1. The two parties failed to stipulate an inspection organization to inspect the goods after they arrived at the destination port. However, both of them agreed that the net weight of the goods should be based on the inspection certificate issued by CIQ. In accordance with international trade usages, the inspection organization should inspect the weight and quantity of the goods. In addition, in the aforesaid letters sent to the Supplier, the [Seller] accepted that the quality of the goods should be based on the conclusion made by CIQ. Therefore, the quality of the goods in this case shall be based on the inspection and quarantine certificate issued by Henan IQ.

Based on the inspection and quarantine certificate issued by Henan IQ on 20 May 2004:

   -    There were only 498 packages of conforming goods in the 2,210 packages of goods received by the [Buyer], which was 22.5%;
   -    885 packages of goods were non-conforming, which was 40.05%; and
   -    827 packages were material waste (moldy, mixed nap, foreign material), which was 37.42%.
   -    There was a total of 1,712 packages of non-conforming and waste goods, which was 77.47% of the entire goods.

The Arbitration Tribunal notes that the [Seller] delivered non-conforming goods, which was as high as 77.47% of the entire goods. This was a fundamental breach of the Contract. Therefore, the [Buyer] has the right to return the goods and ask for refund of the price. The evidence shows that the [Buyer] has informed the [Seller] of the aforesaid requests. However, the [Seller] delayed in taking back the goods and refunding the price raising that it was negotiating with its Supplier regarding the return of the goods, with the result, the [Buyer] could not return the goods.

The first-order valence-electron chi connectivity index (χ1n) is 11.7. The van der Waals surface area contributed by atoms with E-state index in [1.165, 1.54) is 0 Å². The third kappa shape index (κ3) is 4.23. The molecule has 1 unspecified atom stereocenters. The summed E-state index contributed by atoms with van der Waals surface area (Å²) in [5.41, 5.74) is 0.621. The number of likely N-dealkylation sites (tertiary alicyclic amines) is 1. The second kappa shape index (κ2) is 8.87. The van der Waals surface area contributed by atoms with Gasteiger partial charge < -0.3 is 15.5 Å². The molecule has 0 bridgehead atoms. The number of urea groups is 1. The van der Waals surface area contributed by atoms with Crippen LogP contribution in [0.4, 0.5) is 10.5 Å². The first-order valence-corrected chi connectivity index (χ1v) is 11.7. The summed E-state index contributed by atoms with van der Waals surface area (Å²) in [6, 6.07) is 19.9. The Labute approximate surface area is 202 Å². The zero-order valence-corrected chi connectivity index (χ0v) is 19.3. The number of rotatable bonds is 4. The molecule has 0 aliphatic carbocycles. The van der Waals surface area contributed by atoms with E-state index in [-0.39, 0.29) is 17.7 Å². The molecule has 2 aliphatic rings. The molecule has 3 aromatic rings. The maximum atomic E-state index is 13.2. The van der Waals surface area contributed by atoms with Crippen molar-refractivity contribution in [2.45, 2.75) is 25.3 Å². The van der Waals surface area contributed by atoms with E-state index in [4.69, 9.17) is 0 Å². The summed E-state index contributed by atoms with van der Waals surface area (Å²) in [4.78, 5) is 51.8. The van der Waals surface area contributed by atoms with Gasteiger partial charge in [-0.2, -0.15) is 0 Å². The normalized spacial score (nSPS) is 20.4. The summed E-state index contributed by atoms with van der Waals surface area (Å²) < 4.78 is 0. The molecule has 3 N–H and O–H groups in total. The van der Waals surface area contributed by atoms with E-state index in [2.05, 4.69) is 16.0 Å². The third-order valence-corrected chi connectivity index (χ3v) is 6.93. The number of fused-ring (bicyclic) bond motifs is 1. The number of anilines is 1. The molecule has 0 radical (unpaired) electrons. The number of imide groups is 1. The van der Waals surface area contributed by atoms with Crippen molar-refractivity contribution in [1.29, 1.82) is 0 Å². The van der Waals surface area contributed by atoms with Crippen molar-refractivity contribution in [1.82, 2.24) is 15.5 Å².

Under this circumstance, and in order to mitigate the loss, the [Buyer] disposed of the defective goods in a timely manner after making an evaluation, which was reasonable and in accordance with Article 88 of the CISG. The [Buyer] first asked a refund of US $103,003.97, and then voluntarily relinquished RMB 103,801 (i.e., US $12,506). Therefore, the [Seller] shall refund the [Buyer] US $90,497.97.

In accordance with Article 74 of the CISG, the [Seller] foresaw or ought to have foreseen other direct losses of the [Buyer] at the conclusion of the Contract, and the [Buyer] has provided evidence showing the existence of these losses. Therefore, the Arbitration Tribunal accepts the [Buyer]'s claims on loss of storage charge of RMB 6,000, labor fee for cooperating SGS inspection of RMB 22,195.03, and goods evaluation fee of RMB 5,000.